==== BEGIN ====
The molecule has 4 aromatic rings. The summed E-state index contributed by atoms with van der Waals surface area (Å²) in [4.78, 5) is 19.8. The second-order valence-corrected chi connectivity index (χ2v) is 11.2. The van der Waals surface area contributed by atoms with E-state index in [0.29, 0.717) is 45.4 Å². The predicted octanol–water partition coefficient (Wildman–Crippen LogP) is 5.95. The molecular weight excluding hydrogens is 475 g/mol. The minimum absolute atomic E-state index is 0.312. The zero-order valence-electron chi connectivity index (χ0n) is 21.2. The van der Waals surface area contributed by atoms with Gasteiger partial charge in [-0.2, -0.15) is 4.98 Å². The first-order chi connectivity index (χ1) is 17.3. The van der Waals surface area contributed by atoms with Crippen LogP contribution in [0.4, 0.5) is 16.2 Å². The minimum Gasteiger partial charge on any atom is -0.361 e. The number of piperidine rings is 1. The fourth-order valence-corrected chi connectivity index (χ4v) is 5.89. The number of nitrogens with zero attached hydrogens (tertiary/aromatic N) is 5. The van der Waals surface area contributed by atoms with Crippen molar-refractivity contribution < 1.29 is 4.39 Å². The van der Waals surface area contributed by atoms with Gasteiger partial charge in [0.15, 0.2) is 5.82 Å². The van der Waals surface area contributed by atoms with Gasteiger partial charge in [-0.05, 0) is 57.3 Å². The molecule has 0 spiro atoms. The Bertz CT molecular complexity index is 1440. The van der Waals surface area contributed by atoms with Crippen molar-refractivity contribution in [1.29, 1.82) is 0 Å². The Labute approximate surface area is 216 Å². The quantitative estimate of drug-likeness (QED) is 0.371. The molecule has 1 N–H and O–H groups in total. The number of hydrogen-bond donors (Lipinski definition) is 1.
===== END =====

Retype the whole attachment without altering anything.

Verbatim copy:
The molecule has 4 aromatic rings. The summed E-state index contributed by atoms with van der Waals surface area (Å²) in [4.78, 5) is 19.8. The second-order valence-corrected chi connectivity index (χ2v) is 11.2. The van der Waals surface area contributed by atoms with E-state index in [0.29, 0.717) is 45.4 Å². The predicted octanol–water partition coefficient (Wildman–Crippen LogP) is 5.95. The molecular weight excluding hydrogens is 475 g/mol. The minimum absolute atomic E-state index is 0.312. The zero-order valence-electron chi connectivity index (χ0n) is 21.2. The van der Waals surface area contributed by atoms with Gasteiger partial charge in [-0.2, -0.15) is 4.98 Å². The first-order chi connectivity index (χ1) is 17.3. The van der Waals surface area contributed by atoms with Crippen LogP contribution in [0.4, 0.5) is 16.2 Å². The minimum Gasteiger partial charge on any atom is -0.361 e. The number of piperidine rings is 1. The fourth-order valence-corrected chi connectivity index (χ4v) is 5.89. The number of nitrogens with zero attached hydrogens (tertiary/aromatic N) is 5. The van der Waals surface area contributed by atoms with Crippen molar-refractivity contribution < 1.29 is 4.39 Å². The van der Waals surface area contributed by atoms with Gasteiger partial charge in [0.15, 0.2) is 5.82 Å². The van der Waals surface area contributed by atoms with Gasteiger partial charge in [-0.05, 0) is 57.3 Å². The molecule has 0 spiro atoms. The Bertz CT molecular complexity index is 1440. The van der Waals surface area contributed by atoms with Crippen molar-refractivity contribution in [1.29, 1.82) is 0 Å². The Labute approximate surface area is 216 Å². The quantitative estimate of drug-likeness (QED) is 0.371. The molecule has 1 N–H and O–H groups in total. The number of hydrogen-bond donors (Lipinski definition) is 1.